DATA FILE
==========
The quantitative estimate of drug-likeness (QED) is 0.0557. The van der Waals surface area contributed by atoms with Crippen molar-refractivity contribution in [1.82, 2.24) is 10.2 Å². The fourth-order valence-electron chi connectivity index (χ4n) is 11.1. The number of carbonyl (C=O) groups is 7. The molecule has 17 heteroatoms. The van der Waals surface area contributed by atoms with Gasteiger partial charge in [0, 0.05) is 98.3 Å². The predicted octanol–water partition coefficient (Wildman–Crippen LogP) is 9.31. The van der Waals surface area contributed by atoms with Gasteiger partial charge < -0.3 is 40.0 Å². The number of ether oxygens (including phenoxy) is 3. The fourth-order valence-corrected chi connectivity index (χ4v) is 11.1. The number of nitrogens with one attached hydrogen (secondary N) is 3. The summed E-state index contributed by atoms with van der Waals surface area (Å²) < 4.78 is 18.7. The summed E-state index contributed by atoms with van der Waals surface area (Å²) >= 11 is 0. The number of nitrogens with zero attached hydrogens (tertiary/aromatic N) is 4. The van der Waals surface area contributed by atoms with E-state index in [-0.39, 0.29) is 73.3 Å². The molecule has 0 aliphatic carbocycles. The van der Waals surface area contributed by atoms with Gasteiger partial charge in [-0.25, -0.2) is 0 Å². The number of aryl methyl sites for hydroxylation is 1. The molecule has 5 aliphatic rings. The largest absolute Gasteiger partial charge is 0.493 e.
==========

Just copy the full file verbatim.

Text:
The quantitative estimate of drug-likeness (QED) is 0.0557. The van der Waals surface area contributed by atoms with Crippen molar-refractivity contribution in [1.82, 2.24) is 10.2 Å². The fourth-order valence-electron chi connectivity index (χ4n) is 11.1. The number of carbonyl (C=O) groups is 7. The molecule has 17 heteroatoms. The van der Waals surface area contributed by atoms with Gasteiger partial charge in [0, 0.05) is 98.3 Å². The predicted octanol–water partition coefficient (Wildman–Crippen LogP) is 9.31. The van der Waals surface area contributed by atoms with Gasteiger partial charge < -0.3 is 40.0 Å². The number of ether oxygens (including phenoxy) is 3. The fourth-order valence-corrected chi connectivity index (χ4v) is 11.1. The number of nitrogens with one attached hydrogen (secondary N) is 3. The summed E-state index contributed by atoms with van der Waals surface area (Å²) < 4.78 is 18.7. The summed E-state index contributed by atoms with van der Waals surface area (Å²) >= 11 is 0. The number of nitrogens with zero attached hydrogens (tertiary/aromatic N) is 4. The van der Waals surface area contributed by atoms with E-state index in [-0.39, 0.29) is 73.3 Å². The molecule has 0 aliphatic carbocycles. The van der Waals surface area contributed by atoms with Gasteiger partial charge in [-0.25, -0.2) is 0 Å². The number of aryl methyl sites for hydroxylation is 1. The molecule has 5 aliphatic rings. The largest absolute Gasteiger partial charge is 0.493 e.